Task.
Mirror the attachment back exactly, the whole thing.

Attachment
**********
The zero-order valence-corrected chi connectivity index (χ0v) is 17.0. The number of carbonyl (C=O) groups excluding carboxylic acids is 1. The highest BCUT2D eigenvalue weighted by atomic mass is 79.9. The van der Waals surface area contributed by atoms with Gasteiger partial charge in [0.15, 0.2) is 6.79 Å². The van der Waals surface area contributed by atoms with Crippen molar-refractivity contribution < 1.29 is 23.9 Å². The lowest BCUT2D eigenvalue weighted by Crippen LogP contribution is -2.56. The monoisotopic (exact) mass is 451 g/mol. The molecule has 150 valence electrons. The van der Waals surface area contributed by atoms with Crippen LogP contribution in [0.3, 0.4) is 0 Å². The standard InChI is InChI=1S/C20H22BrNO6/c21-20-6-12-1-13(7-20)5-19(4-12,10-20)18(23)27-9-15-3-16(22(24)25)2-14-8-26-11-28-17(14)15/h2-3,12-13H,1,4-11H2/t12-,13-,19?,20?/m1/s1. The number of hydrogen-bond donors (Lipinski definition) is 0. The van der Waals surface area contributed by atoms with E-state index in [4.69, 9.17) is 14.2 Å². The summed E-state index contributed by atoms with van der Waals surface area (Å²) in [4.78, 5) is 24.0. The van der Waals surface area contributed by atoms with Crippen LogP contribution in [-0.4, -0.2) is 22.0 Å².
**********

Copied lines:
The zero-order valence-corrected chi connectivity index (χ0v) is 17.0. The number of carbonyl (C=O) groups excluding carboxylic acids is 1. The highest BCUT2D eigenvalue weighted by atomic mass is 79.9. The van der Waals surface area contributed by atoms with Gasteiger partial charge in [0.15, 0.2) is 6.79 Å². The van der Waals surface area contributed by atoms with Crippen molar-refractivity contribution < 1.29 is 23.9 Å². The lowest BCUT2D eigenvalue weighted by Crippen LogP contribution is -2.56. The monoisotopic (exact) mass is 451 g/mol. The molecule has 150 valence electrons. The van der Waals surface area contributed by atoms with Crippen LogP contribution in [0.3, 0.4) is 0 Å². The standard InChI is InChI=1S/C20H22BrNO6/c21-20-6-12-1-13(7-20)5-19(4-12,10-20)18(23)27-9-15-3-16(22(24)25)2-14-8-26-11-28-17(14)15/h2-3,12-13H,1,4-11H2/t12-,13-,19?,20?/m1/s1. The number of hydrogen-bond donors (Lipinski definition) is 0. The van der Waals surface area contributed by atoms with E-state index in [4.69, 9.17) is 14.2 Å². The summed E-state index contributed by atoms with van der Waals surface area (Å²) in [4.78, 5) is 24.0. The van der Waals surface area contributed by atoms with Crippen LogP contribution in [-0.4, -0.2) is 22.0 Å².